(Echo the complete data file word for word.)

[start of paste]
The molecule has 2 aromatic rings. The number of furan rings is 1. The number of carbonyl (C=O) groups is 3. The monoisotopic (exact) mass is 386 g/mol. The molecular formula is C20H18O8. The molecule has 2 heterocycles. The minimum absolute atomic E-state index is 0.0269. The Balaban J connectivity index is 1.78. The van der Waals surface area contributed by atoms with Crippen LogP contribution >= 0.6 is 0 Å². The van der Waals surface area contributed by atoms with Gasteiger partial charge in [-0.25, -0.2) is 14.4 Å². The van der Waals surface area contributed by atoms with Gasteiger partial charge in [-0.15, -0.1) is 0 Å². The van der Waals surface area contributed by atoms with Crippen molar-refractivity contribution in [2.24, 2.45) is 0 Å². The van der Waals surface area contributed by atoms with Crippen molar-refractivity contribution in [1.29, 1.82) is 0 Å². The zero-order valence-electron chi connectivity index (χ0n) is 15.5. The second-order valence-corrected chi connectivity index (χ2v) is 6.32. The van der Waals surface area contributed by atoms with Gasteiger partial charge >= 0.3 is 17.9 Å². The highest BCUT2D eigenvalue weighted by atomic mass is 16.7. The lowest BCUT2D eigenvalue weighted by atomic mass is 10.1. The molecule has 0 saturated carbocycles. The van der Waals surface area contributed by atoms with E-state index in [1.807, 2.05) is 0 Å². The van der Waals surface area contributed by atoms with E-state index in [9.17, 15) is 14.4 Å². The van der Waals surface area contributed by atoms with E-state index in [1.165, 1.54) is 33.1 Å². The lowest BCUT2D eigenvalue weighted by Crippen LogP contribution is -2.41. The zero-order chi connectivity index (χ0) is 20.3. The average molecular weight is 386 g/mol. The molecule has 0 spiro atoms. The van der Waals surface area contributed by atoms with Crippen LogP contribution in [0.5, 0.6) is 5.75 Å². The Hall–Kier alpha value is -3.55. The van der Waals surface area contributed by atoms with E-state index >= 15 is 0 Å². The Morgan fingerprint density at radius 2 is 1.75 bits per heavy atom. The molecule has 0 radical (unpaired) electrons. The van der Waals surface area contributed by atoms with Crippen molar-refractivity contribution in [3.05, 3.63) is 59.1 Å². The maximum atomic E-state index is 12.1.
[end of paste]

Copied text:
The molecule has 2 aromatic rings. The number of furan rings is 1. The number of carbonyl (C=O) groups is 3. The monoisotopic (exact) mass is 386 g/mol. The molecular formula is C20H18O8. The molecule has 2 heterocycles. The minimum absolute atomic E-state index is 0.0269. The Balaban J connectivity index is 1.78. The van der Waals surface area contributed by atoms with Crippen LogP contribution >= 0.6 is 0 Å². The van der Waals surface area contributed by atoms with Gasteiger partial charge in [-0.25, -0.2) is 14.4 Å². The van der Waals surface area contributed by atoms with Gasteiger partial charge in [-0.15, -0.1) is 0 Å². The van der Waals surface area contributed by atoms with Crippen molar-refractivity contribution in [2.24, 2.45) is 0 Å². The van der Waals surface area contributed by atoms with Crippen molar-refractivity contribution in [1.29, 1.82) is 0 Å². The zero-order valence-electron chi connectivity index (χ0n) is 15.5. The second-order valence-corrected chi connectivity index (χ2v) is 6.32. The van der Waals surface area contributed by atoms with Gasteiger partial charge >= 0.3 is 17.9 Å². The highest BCUT2D eigenvalue weighted by atomic mass is 16.7. The lowest BCUT2D eigenvalue weighted by atomic mass is 10.1. The molecule has 0 saturated carbocycles. The van der Waals surface area contributed by atoms with E-state index in [1.807, 2.05) is 0 Å². The van der Waals surface area contributed by atoms with E-state index in [9.17, 15) is 14.4 Å². The van der Waals surface area contributed by atoms with E-state index in [1.165, 1.54) is 33.1 Å². The lowest BCUT2D eigenvalue weighted by Crippen LogP contribution is -2.41. The zero-order chi connectivity index (χ0) is 20.3. The average molecular weight is 386 g/mol. The molecule has 0 spiro atoms. The van der Waals surface area contributed by atoms with Crippen LogP contribution in [0.5, 0.6) is 5.75 Å². The Hall–Kier alpha value is -3.55. The van der Waals surface area contributed by atoms with E-state index >= 15 is 0 Å². The Morgan fingerprint density at radius 2 is 1.75 bits per heavy atom. The molecule has 0 radical (unpaired) electrons. The van der Waals surface area contributed by atoms with Crippen molar-refractivity contribution in [3.05, 3.63) is 59.1 Å². The maximum atomic E-state index is 12.1.